BOIS-CARRÉ BRITISH CEMETERY
Pas de Calais
General Directions: Thelus is a village 7 kilometres north of Arras and Bois-Carre British Cemetery is 1 kilometre east of the village on the south side of the D49 road to Bailleul-sire-Berthoult.
Thelus village, which stands on the Vimy Ridge, was captured by the Canadian Corps on the 9th April, 1917, and it remained in British hands until the end of the War. The commune contains Battle Memorials of the 1st Canadian Division and (at Les Tilleuls) the Canadian Artillery. Bois-Carre British Cemetery was begun by units of the 1st Canadian Division in April, 1917, and used until the following June, and the 61 graves thus made are in Plot I. It was greatly enlarged after the Armistice by the concentration of graves from the surrounding battlefields, and a Canadian soldier, accidentally killed in 1919, was buried in Plot I, Row F.
The following were the larger burial grounds from which graves were concentrated to this cemetery:- Bumble Trench Cemetery, Vimy, (CC 186)* on the road from Vimy to Lens before the railway crossing. Here were buried, in May-August, 1917, nineteen Canadian soldiers and five from the United Kingdom. Canadian Grave (CD 27)* Neuville-St. Vaast, 1,828 metres West of Petit-Vimy, in which 48 Canadian soldiers who fell on the 9th April, 1917, were buried; almost all belonged to the 54th and 102nd Battalions. Vimy Station Cemetery, where 17 Canadian soldiers were buried in April and May, 1917.
Further Information: * On many occasions burial plots administered by the Canadian Burial Officer were given a serial number as opposed to a name, these are shown here and marked with an asterisk.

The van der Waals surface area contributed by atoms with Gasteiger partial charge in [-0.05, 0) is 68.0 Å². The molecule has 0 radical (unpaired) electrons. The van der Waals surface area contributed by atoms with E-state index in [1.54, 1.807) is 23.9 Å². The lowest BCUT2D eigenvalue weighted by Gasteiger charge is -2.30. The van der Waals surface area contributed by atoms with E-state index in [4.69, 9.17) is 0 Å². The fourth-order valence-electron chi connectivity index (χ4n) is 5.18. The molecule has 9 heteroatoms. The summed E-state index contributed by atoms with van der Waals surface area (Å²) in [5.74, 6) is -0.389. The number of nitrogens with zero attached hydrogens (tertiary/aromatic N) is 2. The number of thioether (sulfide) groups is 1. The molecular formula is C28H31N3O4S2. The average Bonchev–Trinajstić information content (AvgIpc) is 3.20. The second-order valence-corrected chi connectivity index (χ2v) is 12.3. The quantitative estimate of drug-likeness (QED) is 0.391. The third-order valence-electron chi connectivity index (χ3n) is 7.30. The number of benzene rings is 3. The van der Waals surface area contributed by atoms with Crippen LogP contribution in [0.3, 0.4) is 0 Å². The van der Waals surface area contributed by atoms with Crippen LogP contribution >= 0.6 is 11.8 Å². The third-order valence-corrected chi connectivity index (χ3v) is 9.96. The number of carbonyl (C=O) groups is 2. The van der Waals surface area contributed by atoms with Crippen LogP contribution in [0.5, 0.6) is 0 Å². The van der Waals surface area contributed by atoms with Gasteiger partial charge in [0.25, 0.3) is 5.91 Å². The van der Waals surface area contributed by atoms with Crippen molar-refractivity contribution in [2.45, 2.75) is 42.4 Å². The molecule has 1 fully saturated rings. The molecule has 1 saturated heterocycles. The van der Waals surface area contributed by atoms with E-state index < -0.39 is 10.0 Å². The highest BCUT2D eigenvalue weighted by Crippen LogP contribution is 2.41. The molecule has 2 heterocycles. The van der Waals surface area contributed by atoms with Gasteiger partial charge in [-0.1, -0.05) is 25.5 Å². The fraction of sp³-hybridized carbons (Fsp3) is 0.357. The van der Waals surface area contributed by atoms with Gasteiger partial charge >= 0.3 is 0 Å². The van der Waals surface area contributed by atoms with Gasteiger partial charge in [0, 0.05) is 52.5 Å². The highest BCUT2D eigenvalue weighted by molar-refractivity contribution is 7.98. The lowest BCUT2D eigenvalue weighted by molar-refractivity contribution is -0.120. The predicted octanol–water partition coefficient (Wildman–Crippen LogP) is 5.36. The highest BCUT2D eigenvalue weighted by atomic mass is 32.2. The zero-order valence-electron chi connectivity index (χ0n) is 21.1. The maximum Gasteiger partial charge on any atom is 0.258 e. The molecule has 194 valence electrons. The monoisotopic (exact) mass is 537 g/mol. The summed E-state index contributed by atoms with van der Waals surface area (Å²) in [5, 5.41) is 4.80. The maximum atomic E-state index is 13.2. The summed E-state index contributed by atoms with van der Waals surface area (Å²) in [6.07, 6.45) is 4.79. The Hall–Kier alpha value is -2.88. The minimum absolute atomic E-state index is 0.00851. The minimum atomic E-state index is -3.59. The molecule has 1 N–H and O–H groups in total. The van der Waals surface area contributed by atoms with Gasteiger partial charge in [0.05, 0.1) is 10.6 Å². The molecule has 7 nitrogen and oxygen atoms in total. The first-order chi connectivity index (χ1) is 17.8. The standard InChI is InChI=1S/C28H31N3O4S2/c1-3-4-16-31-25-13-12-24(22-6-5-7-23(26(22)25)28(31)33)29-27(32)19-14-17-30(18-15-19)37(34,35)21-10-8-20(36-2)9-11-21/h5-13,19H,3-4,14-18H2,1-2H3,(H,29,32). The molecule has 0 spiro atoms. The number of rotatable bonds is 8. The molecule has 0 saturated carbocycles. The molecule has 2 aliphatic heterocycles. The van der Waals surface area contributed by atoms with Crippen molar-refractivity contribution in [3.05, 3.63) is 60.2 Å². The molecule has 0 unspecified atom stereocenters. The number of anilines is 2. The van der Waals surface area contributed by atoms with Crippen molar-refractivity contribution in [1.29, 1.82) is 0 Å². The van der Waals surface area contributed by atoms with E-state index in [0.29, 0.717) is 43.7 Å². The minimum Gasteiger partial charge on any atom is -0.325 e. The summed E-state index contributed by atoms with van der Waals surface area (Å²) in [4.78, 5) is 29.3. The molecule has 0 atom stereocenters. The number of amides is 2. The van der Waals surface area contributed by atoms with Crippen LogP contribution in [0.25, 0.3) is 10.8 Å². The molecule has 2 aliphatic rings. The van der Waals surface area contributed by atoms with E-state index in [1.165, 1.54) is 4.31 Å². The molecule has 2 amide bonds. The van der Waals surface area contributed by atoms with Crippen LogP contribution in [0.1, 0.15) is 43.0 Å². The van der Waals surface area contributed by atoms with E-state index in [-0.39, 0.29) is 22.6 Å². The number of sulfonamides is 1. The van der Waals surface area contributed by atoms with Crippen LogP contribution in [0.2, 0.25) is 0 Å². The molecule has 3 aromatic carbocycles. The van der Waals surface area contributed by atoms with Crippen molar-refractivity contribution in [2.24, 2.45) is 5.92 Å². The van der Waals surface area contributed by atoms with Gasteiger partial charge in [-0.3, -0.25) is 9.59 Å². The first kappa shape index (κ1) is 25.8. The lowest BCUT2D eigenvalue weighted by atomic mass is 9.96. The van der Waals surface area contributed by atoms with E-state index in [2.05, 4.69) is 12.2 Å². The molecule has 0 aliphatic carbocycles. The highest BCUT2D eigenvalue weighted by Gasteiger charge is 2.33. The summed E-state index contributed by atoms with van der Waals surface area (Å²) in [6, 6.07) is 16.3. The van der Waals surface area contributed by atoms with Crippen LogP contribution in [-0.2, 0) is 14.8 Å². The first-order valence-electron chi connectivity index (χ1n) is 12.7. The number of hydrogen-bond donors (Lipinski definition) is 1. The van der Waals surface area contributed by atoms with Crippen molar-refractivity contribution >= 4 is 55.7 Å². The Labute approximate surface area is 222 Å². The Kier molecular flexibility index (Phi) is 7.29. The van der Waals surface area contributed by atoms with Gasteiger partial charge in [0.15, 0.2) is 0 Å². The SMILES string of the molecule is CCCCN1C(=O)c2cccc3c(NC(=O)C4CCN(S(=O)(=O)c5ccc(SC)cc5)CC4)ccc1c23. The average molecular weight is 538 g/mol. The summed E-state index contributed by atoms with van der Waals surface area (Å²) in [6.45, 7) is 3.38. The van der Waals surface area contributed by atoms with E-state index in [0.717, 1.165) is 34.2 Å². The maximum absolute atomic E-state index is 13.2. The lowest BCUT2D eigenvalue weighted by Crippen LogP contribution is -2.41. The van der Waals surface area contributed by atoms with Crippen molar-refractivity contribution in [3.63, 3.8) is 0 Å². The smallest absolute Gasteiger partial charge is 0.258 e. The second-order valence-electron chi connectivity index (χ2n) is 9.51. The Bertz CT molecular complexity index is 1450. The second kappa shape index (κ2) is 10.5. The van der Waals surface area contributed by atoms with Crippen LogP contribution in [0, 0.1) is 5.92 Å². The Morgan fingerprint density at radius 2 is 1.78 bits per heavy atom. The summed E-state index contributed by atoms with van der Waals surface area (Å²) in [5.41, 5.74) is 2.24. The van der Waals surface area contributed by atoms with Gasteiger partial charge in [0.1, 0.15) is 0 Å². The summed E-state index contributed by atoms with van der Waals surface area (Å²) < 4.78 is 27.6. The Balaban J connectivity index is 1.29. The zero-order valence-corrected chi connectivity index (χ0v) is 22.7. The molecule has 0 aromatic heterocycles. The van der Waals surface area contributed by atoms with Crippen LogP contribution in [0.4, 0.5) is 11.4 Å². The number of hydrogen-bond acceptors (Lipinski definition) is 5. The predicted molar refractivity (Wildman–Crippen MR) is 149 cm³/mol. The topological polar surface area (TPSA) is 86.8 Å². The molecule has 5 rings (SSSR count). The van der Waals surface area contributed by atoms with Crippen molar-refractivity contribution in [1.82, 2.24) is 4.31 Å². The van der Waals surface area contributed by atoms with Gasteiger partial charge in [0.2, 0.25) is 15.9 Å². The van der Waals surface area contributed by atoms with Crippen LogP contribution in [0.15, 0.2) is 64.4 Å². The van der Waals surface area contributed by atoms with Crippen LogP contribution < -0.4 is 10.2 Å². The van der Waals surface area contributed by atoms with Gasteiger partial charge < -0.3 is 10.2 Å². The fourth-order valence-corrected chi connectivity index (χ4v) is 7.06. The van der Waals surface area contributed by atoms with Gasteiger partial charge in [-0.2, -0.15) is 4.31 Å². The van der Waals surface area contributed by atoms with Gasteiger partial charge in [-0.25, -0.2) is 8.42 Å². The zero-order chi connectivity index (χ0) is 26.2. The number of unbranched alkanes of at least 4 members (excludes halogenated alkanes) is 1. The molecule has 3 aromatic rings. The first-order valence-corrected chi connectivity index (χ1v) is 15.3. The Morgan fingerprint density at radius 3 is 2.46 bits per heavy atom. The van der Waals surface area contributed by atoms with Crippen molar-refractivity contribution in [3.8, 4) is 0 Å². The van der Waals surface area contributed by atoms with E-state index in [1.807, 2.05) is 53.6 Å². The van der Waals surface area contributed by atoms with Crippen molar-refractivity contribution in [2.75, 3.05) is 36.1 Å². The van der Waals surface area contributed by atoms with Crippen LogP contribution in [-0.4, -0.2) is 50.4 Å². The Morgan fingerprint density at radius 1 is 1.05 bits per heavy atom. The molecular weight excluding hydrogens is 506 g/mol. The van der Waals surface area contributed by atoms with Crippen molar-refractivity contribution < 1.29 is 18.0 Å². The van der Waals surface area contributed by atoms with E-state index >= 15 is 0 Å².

Casualty Details: UK 120, Canada 382, Total Burials: 502
42nd Bn. Canadian Infantry
Plot V. B. 5.
Two excerpts from the book "Ghosts Have Warm Hands" by Will R. Bird, published in 1968 by Clarke, Irwin & Co. of Toronto relating to Herman Black
p. 12 " At dusk another sergeant came and led us to Neuville St. Vaast to join the battalion. It was January 3, 1917. We were told the place had once been a town built on chalk, but shell fire had reduced it to rubble. Soldiers occupied the cellars. We were divided into groups and eleven of us were shunted into a cellar, in whcih were timbers holding shreds of wires. They had been bunks once. Rats ran into holes as we lit candles and then came briefly back and stared at us. It was a cold and wet-smelling place. We sat on our packs and wondered. There was Arthur Burke, Herman Black, Lauire Bacon, Mel Baillie, Belliveau, Roy Baxter, Earle Black, Ira Black, brown, Mickey, and myself. Our guide had gone. Not an order had been given us, we knew nothing about the lines, where we drew rations, or what platoons we were supposed to be with."
p. 37. Recounting his death at Vimy Ridge "Herman Black had run amuck. They found him almost at the bottom of the Ridge, near a battery position, with eight dead Germans about him, four of them killed by bayonet."
Picture courtesy of great niece, Sandra Guinan